Looking Across The River
by U.S. Army Vincent Byrd
William Beaumont Army Medical Center
November 5, 2020
During the afternoon of October 2, 2020, U.S. Army Officer Cadet Kristel Burgeis found herself standing on the Northeast Lawn of the William Beaumont Army Medical Center, surrounded by friends and family. She stood at the position of attention, wearing her “dress blues”, as the sunlight reflected off of her second lieutenant rank.
October 2, 2020 - Officer Cadet Kristel Burgeis receives her Master in Physician Assistant Studies during the William Beaumont Army Medical Center, Interservice Physician Assistant graduation. (U.S. Army photo by Vincent Byrd, William Beaumont Army Medical Center)
Born in Ciudad Juarez, Mexico, when she was ten years old, Burgeis' family selflessly moved to El Paso to create a better opportunity for their children. After graduating high school, she attended El Paso Community College.
"I had a good childhood. I grew up right across from the University of Texas at El Paso. Right across the river, "said Burgeis. "I feel like I struggled a little bit because I was still trying to learn the language."
Before joining the Army, Burgeis worked several different jobs, including serving as a receptionist, selling cars and providing roof repair estimates.
"I had several jobs. I needed to help my family," Burgeis said. "During this time I was attending community college also."
During her first enlistment, Burgeis was a health care specialist. While she enjoyed the career field, she eventually decided to submit her Interservice Physician Assistant Program packet.
"From a young age, I had dreams of becoming a doctor or nurse, something in the medical field; that's what I love doing," said Burgeis. "Being a physician assistant wasn't my initial goal; it was later in my career I discovered the program and wanted to apply."
The Interservice Physician Assistant Program offers well-qualified officers and enlisted Soldiers the opportunity to become a physician assistant through a two-phase program. Phase One is 16 months; students learn the basic medical sciences and take clinical medicine courses during that time. Phase Two is approximately 13 months and consists of supervised clinical rotations through 22 primary care and specialty services. The program requires at least 60 semester hours of college prior to applying.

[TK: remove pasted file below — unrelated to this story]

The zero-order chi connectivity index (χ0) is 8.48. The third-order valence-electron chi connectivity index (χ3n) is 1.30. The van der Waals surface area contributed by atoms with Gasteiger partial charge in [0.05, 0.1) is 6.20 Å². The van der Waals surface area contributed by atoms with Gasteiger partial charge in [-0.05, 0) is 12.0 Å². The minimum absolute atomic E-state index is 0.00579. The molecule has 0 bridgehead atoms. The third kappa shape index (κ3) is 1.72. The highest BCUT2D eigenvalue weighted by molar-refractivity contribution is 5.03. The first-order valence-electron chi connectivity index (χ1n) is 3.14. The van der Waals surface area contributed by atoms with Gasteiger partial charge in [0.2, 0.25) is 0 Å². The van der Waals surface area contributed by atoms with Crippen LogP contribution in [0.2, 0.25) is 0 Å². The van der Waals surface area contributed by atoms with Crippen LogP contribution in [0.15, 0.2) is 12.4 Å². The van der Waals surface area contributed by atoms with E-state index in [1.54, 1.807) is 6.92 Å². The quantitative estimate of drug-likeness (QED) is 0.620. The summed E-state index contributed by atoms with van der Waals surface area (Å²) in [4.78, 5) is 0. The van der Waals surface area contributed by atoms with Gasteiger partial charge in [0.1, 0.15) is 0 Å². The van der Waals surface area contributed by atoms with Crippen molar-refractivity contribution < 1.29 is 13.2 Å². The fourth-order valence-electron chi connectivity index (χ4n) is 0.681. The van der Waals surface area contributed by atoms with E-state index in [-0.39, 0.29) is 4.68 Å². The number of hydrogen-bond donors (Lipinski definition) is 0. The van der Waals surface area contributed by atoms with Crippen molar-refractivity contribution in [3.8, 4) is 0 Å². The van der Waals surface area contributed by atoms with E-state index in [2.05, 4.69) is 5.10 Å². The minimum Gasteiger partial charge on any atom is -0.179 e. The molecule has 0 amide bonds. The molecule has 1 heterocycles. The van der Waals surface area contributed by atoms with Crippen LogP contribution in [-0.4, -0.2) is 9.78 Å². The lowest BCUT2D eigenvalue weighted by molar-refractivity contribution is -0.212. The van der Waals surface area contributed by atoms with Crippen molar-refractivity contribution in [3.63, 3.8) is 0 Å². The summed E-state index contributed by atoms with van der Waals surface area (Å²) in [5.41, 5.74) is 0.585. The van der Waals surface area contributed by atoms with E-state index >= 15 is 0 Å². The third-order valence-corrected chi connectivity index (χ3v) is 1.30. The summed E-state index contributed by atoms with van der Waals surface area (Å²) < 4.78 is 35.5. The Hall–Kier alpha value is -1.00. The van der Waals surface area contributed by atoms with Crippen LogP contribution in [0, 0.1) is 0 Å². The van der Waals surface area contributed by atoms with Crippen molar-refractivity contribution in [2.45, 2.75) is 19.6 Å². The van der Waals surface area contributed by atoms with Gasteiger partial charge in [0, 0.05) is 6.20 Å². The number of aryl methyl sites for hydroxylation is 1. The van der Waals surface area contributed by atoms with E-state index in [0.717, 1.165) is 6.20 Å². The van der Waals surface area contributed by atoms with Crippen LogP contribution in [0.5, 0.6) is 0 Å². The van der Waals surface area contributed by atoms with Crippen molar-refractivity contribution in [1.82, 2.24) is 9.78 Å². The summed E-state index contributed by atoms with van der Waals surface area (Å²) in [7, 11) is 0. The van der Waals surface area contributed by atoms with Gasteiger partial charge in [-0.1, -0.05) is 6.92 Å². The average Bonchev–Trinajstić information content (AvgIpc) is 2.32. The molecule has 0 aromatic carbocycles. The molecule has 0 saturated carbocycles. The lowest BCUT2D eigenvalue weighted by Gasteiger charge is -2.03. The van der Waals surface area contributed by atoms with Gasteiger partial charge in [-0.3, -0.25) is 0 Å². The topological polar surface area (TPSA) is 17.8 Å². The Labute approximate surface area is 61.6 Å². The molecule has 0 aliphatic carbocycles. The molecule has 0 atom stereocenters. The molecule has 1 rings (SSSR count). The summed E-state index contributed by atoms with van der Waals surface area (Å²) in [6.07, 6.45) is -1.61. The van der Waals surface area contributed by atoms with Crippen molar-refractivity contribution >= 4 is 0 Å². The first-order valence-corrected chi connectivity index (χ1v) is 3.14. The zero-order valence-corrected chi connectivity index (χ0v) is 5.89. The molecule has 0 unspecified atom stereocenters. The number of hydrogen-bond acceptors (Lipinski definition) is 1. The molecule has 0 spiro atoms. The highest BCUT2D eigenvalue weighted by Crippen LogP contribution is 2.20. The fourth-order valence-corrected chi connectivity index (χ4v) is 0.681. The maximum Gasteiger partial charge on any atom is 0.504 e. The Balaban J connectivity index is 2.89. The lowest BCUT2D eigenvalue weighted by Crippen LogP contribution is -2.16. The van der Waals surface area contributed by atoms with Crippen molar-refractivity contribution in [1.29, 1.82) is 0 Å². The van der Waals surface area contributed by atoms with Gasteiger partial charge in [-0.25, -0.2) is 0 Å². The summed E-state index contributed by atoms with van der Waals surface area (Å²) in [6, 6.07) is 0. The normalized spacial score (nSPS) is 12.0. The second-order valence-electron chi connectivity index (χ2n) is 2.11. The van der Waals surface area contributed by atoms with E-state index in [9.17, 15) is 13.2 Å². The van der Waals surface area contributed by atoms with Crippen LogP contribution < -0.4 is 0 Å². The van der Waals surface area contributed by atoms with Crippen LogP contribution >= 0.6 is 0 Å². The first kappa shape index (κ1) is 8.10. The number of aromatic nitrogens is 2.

"The course is very difficult, you have highs and lows but with the support of my husband and mom I continue to achieve my goal," said Burgeis.
Physician assistants are the primary medical provider to Soldiers at the battalion, brigade and division levels. They are responsible for unit medical readiness and training medics. At the same time, they provide garrison healthcare to Soldiers, family members, and other beneficiaries.
“Officer Cadet Burgeis has been a pleasure to work besides. She has always been the kind of Soldier who is looking for the next big step. She is always striving to better herself and putting in extra hours to reach her goals. Burgeis carries herself with professionalism and always has a smile on her face. She will make an excellent Army Physician Assistant and the Soldiers under her care will benefit greatly," said Capt. Andrew C. Evans, Interservice Physician Assistant Program Phase II Coordinator.
"I am the first generation in my family to finish college. I am proud of myself,” she said. “My mom said, ‘this is why we immigrated to this country, to see my kids’ dreams come true,’ ”said Burgeis. "I am significantly accomplished and blessed to have two degrees and Masters. I am very thankful for the opportunity.”
"Being Hispanic is who I am, I am proud of it, I love everything about my culture," said Burgeis.
From September 15 to October 15, the Nation celebrates Hispanic Heritage Month by paying tribute to those from Spain, Mexico, the Caribbean, and South America.
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